Purpose of review: The mechanisms responsible for recovery after stroke in patients with hemiparesis or aphasia are under intense study, since knowledge of these mechanisms is a prerequisite for choosing which therapy a patient receives and when to apply it.
Recent findings: Most of the recent insights are obtained with longitudinal studies using functional imaging and direct cortical stimulation during the process of recovery. They reveal that reorganization is a highly dynamic process, involving the establishment of new communications in the remaining system and showing similarities to learning processes in healthy individuals. Lesion localization is a major determinant for recovery and the pattern of reorganization. Neurobiological hypotheses lead to clinical studies, which in turn are now used to confirm or reject these hypotheses.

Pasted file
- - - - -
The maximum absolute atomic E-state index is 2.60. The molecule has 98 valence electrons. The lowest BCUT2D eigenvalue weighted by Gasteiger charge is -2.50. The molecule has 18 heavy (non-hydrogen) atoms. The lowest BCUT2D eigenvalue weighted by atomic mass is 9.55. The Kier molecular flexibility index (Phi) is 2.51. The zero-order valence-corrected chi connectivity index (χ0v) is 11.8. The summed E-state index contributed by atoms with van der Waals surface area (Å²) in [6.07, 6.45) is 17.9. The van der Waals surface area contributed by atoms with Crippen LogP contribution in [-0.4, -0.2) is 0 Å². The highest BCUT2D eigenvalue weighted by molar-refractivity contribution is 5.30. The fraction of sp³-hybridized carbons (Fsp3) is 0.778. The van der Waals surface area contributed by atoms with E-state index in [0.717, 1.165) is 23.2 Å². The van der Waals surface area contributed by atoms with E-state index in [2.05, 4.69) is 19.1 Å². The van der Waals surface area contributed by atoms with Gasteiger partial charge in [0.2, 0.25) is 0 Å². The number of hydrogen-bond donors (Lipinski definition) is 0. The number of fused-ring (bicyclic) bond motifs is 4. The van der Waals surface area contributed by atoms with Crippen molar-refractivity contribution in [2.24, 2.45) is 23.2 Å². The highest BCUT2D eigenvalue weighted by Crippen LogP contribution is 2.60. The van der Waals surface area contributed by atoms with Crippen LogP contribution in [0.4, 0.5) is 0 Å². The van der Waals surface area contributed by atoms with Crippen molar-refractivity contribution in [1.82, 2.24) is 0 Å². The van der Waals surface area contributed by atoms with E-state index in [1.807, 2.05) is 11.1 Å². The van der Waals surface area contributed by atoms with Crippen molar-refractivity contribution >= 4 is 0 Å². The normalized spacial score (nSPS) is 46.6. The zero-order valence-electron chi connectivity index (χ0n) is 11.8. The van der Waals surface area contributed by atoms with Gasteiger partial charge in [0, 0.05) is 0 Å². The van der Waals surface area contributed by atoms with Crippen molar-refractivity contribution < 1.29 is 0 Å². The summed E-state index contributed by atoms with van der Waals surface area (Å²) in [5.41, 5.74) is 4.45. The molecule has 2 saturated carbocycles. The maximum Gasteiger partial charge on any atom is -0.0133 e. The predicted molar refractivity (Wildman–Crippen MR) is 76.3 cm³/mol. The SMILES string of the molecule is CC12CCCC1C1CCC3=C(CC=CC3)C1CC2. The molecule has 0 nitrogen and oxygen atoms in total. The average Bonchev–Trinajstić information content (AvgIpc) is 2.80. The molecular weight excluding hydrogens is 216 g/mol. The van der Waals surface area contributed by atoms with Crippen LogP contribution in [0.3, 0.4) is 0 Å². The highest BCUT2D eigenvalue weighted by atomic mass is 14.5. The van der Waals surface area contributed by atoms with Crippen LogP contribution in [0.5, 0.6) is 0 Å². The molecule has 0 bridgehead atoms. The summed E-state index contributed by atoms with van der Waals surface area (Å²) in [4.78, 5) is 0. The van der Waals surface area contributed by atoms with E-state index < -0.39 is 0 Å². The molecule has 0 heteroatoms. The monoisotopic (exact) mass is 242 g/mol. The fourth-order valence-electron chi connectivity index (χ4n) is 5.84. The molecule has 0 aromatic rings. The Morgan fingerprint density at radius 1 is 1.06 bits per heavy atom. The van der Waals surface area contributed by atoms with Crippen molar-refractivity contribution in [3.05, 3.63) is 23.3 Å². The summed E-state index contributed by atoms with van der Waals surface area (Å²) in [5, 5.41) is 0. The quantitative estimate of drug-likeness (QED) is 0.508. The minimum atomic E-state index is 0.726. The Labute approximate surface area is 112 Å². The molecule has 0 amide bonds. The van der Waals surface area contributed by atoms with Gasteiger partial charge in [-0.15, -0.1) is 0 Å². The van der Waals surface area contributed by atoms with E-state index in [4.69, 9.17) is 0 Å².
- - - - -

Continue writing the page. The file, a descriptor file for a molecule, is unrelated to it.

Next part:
Summary: Although our understanding of the mechanisms responsible for recovery is increasing, the application of this knowledge in daily praxis is still limited. A better understanding of the underlying mechanisms, however, can lead to appropriate therapies for individual patients.